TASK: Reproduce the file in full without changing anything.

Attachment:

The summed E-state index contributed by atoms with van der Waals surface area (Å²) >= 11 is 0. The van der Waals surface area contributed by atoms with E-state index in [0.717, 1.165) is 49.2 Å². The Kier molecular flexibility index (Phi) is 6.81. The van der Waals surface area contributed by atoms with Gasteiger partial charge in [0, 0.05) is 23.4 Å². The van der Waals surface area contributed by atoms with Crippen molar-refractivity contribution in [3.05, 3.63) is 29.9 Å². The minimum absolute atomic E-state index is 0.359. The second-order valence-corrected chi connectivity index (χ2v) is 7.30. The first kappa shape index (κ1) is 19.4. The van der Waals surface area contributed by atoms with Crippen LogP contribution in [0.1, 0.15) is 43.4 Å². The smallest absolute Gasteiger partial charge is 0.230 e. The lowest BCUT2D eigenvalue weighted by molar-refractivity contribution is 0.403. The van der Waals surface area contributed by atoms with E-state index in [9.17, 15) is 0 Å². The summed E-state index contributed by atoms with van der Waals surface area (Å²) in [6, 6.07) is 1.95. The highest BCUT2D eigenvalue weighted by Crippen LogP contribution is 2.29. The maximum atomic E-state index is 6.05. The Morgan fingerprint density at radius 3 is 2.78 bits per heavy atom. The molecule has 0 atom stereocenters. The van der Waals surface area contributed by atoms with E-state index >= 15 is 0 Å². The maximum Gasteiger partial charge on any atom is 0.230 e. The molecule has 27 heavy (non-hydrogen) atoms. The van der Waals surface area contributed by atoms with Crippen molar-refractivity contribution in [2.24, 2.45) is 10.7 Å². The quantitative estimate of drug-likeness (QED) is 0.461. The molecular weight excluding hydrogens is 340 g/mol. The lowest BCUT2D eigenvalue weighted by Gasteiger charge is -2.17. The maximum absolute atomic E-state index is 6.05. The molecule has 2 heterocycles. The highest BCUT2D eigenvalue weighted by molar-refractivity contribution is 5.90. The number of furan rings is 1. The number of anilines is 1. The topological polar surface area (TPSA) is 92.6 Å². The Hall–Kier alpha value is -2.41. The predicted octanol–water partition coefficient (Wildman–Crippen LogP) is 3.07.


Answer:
The summed E-state index contributed by atoms with van der Waals surface area (Å²) >= 11 is 0. The van der Waals surface area contributed by atoms with E-state index in [0.717, 1.165) is 49.2 Å². The Kier molecular flexibility index (Phi) is 6.81. The van der Waals surface area contributed by atoms with Gasteiger partial charge in [0, 0.05) is 23.4 Å². The van der Waals surface area contributed by atoms with Crippen molar-refractivity contribution in [3.05, 3.63) is 29.9 Å². The minimum absolute atomic E-state index is 0.359. The second-order valence-corrected chi connectivity index (χ2v) is 7.30. The first kappa shape index (κ1) is 19.4. The van der Waals surface area contributed by atoms with Crippen LogP contribution in [0.1, 0.15) is 43.4 Å². The smallest absolute Gasteiger partial charge is 0.230 e. The lowest BCUT2D eigenvalue weighted by molar-refractivity contribution is 0.403. The van der Waals surface area contributed by atoms with E-state index in [9.17, 15) is 0 Å². The summed E-state index contributed by atoms with van der Waals surface area (Å²) in [6, 6.07) is 1.95. The highest BCUT2D eigenvalue weighted by Crippen LogP contribution is 2.29. The maximum atomic E-state index is 6.05. The Morgan fingerprint density at radius 3 is 2.78 bits per heavy atom. The molecule has 0 atom stereocenters. The van der Waals surface area contributed by atoms with E-state index >= 15 is 0 Å². The maximum Gasteiger partial charge on any atom is 0.230 e. The molecule has 27 heavy (non-hydrogen) atoms. The van der Waals surface area contributed by atoms with Crippen molar-refractivity contribution in [2.24, 2.45) is 10.7 Å². The quantitative estimate of drug-likeness (QED) is 0.461. The molecular weight excluding hydrogens is 340 g/mol. The lowest BCUT2D eigenvalue weighted by Gasteiger charge is -2.17. The maximum absolute atomic E-state index is 6.05. The molecule has 2 heterocycles. The highest BCUT2D eigenvalue weighted by molar-refractivity contribution is 5.90. The number of furan rings is 1. The number of anilines is 1. The topological polar surface area (TPSA) is 92.6 Å². The Hall–Kier alpha value is -2.41. The predicted octanol–water partition coefficient (Wildman–Crippen LogP) is 3.07.